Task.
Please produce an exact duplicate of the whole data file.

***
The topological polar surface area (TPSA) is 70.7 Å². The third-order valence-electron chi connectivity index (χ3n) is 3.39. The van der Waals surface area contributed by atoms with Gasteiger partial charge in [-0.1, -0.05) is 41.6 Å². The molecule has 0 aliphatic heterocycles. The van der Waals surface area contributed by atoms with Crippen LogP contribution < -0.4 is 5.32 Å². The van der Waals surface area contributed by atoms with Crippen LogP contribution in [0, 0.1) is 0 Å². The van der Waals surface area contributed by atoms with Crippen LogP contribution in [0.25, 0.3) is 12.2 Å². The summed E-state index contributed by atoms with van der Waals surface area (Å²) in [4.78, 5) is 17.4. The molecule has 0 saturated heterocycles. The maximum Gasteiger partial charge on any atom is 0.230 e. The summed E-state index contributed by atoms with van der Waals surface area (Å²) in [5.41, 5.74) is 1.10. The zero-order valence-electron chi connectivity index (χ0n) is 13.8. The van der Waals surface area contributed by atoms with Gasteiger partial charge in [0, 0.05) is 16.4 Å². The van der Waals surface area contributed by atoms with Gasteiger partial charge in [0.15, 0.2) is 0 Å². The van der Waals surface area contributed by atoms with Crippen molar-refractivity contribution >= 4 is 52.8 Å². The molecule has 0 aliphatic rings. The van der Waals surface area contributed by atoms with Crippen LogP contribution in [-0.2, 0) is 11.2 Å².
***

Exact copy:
The topological polar surface area (TPSA) is 70.7 Å². The third-order valence-electron chi connectivity index (χ3n) is 3.39. The van der Waals surface area contributed by atoms with Gasteiger partial charge in [-0.1, -0.05) is 41.6 Å². The molecule has 0 aliphatic heterocycles. The van der Waals surface area contributed by atoms with Crippen LogP contribution < -0.4 is 5.32 Å². The van der Waals surface area contributed by atoms with Crippen LogP contribution in [0, 0.1) is 0 Å². The van der Waals surface area contributed by atoms with Crippen LogP contribution in [0.25, 0.3) is 12.2 Å². The summed E-state index contributed by atoms with van der Waals surface area (Å²) in [4.78, 5) is 17.4. The molecule has 0 saturated heterocycles. The maximum Gasteiger partial charge on any atom is 0.230 e. The summed E-state index contributed by atoms with van der Waals surface area (Å²) in [5.41, 5.74) is 1.10. The zero-order valence-electron chi connectivity index (χ0n) is 13.8. The van der Waals surface area contributed by atoms with Gasteiger partial charge in [0, 0.05) is 16.4 Å². The van der Waals surface area contributed by atoms with Gasteiger partial charge in [0.15, 0.2) is 0 Å². The van der Waals surface area contributed by atoms with Crippen molar-refractivity contribution >= 4 is 52.8 Å². The molecule has 0 aliphatic rings. The van der Waals surface area contributed by atoms with Crippen LogP contribution in [-0.2, 0) is 11.2 Å².